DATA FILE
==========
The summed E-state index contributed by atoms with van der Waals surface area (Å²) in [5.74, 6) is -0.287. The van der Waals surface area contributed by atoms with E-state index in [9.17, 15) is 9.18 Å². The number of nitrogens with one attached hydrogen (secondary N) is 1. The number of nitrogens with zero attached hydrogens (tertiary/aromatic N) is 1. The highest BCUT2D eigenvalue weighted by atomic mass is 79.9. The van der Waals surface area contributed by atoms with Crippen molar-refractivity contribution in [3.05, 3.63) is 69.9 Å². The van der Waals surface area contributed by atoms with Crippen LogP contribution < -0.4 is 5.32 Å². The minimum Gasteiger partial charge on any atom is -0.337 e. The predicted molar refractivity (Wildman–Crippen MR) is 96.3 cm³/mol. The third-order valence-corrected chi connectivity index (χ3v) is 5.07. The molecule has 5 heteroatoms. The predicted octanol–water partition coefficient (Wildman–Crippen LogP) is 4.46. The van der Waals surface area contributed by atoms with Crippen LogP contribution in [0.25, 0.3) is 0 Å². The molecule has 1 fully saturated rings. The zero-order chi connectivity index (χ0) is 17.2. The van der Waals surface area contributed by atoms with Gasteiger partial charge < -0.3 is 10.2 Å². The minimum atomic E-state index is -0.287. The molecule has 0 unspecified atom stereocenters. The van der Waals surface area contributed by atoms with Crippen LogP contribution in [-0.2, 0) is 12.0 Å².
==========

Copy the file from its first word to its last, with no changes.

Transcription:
The summed E-state index contributed by atoms with van der Waals surface area (Å²) in [5.74, 6) is -0.287. The van der Waals surface area contributed by atoms with E-state index in [9.17, 15) is 9.18 Å². The number of nitrogens with one attached hydrogen (secondary N) is 1. The number of nitrogens with zero attached hydrogens (tertiary/aromatic N) is 1. The highest BCUT2D eigenvalue weighted by atomic mass is 79.9. The van der Waals surface area contributed by atoms with Crippen molar-refractivity contribution in [3.05, 3.63) is 69.9 Å². The van der Waals surface area contributed by atoms with Crippen LogP contribution < -0.4 is 5.32 Å². The minimum Gasteiger partial charge on any atom is -0.337 e. The predicted molar refractivity (Wildman–Crippen MR) is 96.3 cm³/mol. The third-order valence-corrected chi connectivity index (χ3v) is 5.07. The molecule has 5 heteroatoms. The predicted octanol–water partition coefficient (Wildman–Crippen LogP) is 4.46. The van der Waals surface area contributed by atoms with Crippen LogP contribution in [0.25, 0.3) is 0 Å². The molecule has 1 fully saturated rings. The zero-order chi connectivity index (χ0) is 17.2. The van der Waals surface area contributed by atoms with Gasteiger partial charge < -0.3 is 10.2 Å². The minimum atomic E-state index is -0.287. The molecule has 0 unspecified atom stereocenters. The van der Waals surface area contributed by atoms with Crippen LogP contribution in [-0.2, 0) is 12.0 Å².